Las Vegas Sun

September 1, 2014

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health care:

Man’s suicide raises liability concerns for MountainView Hospital

MountainView Hospital

A 59-year-old Las Vegas man with psychiatric problems hanged himself Thursday morning in a bathroom at MountainView Hospital even though he was in a room equipped with cameras so he would be under constant observation, according to authorities and a source at the hospital with knowledge of the incident.

The death triggered a state Health Division investigation because hospitals are required to provide a sufficient level of care so suicides would not occur.

The Clark County coroner’s office confirmed the suicide and put the time of death at 8:26 a.m. Metro Police were not called by the hospital until 9:02 a.m., a Metro spokesman said.

The coroner’s office said the man’s family had been notified. The Sun does not identify suicide victims.

In a statement prepared for the Sun, the hospital said, “Suicide is a terrible tragedy, as it impacts the lives of those who are left behind. We are also concerned for our employees, and have offered counseling services to assist with the healing process.”

The hospital would not provide any other information out of respect for the family and because of patient confidentiality laws, the statement said.

Metro’s spokesman said the hospital called for officers because “a subject had attempted suicide and succeeded. The subject was found hanging in a bathroom.”

Metro called the case a suicide and determined there was nothing more to investigate, the spokesman said.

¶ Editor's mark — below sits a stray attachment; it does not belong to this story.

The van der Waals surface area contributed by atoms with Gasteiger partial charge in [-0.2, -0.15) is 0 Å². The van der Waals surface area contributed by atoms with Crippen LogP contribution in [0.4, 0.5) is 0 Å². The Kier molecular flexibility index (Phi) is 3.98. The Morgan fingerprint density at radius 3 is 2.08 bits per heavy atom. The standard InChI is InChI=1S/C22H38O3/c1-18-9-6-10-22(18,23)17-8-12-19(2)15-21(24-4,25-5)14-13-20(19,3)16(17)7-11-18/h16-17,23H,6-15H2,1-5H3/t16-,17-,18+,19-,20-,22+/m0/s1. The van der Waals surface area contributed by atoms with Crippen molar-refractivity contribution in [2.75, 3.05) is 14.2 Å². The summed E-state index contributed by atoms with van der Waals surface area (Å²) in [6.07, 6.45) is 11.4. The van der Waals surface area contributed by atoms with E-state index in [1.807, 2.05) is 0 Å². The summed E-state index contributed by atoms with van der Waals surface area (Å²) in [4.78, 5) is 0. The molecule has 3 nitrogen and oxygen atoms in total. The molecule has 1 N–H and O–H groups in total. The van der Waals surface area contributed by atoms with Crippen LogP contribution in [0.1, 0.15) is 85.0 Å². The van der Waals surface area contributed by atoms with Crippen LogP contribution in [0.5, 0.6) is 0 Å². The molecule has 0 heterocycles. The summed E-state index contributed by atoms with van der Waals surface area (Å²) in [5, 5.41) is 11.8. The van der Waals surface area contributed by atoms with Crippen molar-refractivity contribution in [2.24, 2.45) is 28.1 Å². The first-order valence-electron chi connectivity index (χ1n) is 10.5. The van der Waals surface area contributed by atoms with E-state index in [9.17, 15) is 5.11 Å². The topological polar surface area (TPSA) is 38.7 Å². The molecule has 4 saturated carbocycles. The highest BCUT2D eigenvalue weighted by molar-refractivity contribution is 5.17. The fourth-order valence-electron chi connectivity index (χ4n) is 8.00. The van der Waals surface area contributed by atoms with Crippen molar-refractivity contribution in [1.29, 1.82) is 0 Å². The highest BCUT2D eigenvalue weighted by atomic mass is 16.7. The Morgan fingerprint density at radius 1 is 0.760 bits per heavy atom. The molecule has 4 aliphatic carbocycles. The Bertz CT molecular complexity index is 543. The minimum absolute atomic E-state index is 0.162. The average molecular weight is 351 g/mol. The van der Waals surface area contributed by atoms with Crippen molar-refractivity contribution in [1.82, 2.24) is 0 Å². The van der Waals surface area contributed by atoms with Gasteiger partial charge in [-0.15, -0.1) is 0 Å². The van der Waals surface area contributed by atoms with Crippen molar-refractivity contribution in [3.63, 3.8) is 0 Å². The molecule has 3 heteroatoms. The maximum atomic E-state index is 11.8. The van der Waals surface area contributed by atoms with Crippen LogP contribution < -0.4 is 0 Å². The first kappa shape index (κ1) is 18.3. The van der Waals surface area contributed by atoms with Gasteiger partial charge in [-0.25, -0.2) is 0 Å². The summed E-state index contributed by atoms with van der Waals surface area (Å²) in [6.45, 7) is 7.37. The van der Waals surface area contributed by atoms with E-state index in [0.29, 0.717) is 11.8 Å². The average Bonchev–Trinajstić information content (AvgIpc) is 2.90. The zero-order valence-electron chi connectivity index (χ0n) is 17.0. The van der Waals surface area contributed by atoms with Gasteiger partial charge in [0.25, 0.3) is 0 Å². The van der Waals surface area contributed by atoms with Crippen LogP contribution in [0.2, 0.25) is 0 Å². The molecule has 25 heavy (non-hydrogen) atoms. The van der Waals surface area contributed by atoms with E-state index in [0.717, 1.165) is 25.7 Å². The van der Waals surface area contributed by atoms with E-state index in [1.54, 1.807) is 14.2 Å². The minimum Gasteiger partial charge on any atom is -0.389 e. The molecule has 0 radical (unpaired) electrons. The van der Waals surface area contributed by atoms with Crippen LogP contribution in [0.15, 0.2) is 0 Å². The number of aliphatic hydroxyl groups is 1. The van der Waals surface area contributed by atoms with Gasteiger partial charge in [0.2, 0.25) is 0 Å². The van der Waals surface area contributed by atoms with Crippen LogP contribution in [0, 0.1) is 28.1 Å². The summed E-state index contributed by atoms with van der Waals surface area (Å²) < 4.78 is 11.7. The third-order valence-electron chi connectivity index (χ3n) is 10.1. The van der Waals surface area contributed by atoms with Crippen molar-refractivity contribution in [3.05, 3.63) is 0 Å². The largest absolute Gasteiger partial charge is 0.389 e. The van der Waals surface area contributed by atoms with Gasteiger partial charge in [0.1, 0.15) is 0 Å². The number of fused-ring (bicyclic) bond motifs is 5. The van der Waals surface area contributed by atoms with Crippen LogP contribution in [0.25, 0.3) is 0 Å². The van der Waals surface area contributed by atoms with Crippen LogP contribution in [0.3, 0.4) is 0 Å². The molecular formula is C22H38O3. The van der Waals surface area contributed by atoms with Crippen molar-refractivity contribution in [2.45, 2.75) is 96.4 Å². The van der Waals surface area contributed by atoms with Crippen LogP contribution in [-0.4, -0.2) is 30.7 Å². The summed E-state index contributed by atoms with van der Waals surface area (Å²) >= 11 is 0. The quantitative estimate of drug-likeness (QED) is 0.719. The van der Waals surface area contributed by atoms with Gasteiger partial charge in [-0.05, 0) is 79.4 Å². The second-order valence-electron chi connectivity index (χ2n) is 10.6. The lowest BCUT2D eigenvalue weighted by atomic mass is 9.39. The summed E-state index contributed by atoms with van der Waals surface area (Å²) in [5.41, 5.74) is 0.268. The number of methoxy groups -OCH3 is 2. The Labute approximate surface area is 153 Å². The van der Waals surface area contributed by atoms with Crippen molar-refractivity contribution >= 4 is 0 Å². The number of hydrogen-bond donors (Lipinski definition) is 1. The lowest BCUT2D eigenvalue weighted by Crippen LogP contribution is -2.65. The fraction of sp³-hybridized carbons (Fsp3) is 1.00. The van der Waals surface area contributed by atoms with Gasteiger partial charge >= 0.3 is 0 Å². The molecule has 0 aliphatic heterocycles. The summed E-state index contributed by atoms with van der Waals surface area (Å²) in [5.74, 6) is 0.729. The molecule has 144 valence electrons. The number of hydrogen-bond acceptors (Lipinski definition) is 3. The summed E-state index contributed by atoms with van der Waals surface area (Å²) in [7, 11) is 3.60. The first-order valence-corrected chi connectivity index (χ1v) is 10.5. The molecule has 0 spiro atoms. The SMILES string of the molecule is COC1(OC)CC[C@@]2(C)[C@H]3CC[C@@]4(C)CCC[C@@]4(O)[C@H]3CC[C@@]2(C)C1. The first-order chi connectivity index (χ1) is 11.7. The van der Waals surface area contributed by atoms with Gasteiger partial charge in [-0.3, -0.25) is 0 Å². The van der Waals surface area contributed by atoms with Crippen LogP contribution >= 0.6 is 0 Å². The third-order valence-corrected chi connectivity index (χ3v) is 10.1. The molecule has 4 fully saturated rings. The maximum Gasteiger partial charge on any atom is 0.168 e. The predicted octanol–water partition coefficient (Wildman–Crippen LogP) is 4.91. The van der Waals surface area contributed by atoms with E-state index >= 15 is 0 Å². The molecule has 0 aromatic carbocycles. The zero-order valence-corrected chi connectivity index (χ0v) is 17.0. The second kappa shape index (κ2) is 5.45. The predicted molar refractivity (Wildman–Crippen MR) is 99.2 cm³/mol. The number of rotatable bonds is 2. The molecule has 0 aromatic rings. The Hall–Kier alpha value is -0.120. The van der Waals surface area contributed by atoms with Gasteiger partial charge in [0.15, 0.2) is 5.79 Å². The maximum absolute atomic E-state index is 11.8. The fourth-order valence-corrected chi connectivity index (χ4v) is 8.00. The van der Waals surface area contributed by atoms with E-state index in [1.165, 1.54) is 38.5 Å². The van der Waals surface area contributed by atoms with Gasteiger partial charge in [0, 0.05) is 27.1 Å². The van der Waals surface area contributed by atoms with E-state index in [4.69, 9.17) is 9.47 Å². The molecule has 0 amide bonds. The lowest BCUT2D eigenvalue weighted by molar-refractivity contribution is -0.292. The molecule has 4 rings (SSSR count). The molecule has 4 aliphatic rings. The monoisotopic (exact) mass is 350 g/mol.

Nevada Administrative Code requires hospitals provide a comprehensive and accurate assessment of each patient’s needs and provide quality care based on the severity of their disease and unique needs. A suicide is considered a “sentinel” or “never” event — the type of incident that is reportable to regulators and not supposed to happen in a facility.

Dr. Ole Thienhaus, a psychiatrist and dean of the University of Nevada School of Medicine, had no knowledge of the suicide, but said hospitals are obligated to protect patients if they are aware of psychiatric problems that could lead to self-harm. If the hospital had no knowledge of any mental problems, Thienhaus did not think there would be liability for the death.

MountainView is part of the Sunrise Health System, which is owned by Tennessee-based Hospital Corporation of America. The hospital has had several other high-profile allegations of poor care in recent years.

In September a woman sued the hospital, alleging that nurses negligently allowed a rapist into her room. The lawsuit, which is still ongoing, alleged that in September 2007, when the woman was hospitalized for multiple sclerosis, the man told nurses he was the patient’s brother and gained access to her room in the middle of the night.

In October 2008, MountainView was at risk of being dropped as a participant in Medicare and Medicaid, the government’s insurance programs, because of infection-control failures. Inspectors found multiple infection-control violations, including blood on the floor of a lab and a physician assistant contaminating equipment with a bloody glove.

Sun reporter Steve Green contributed to this story.

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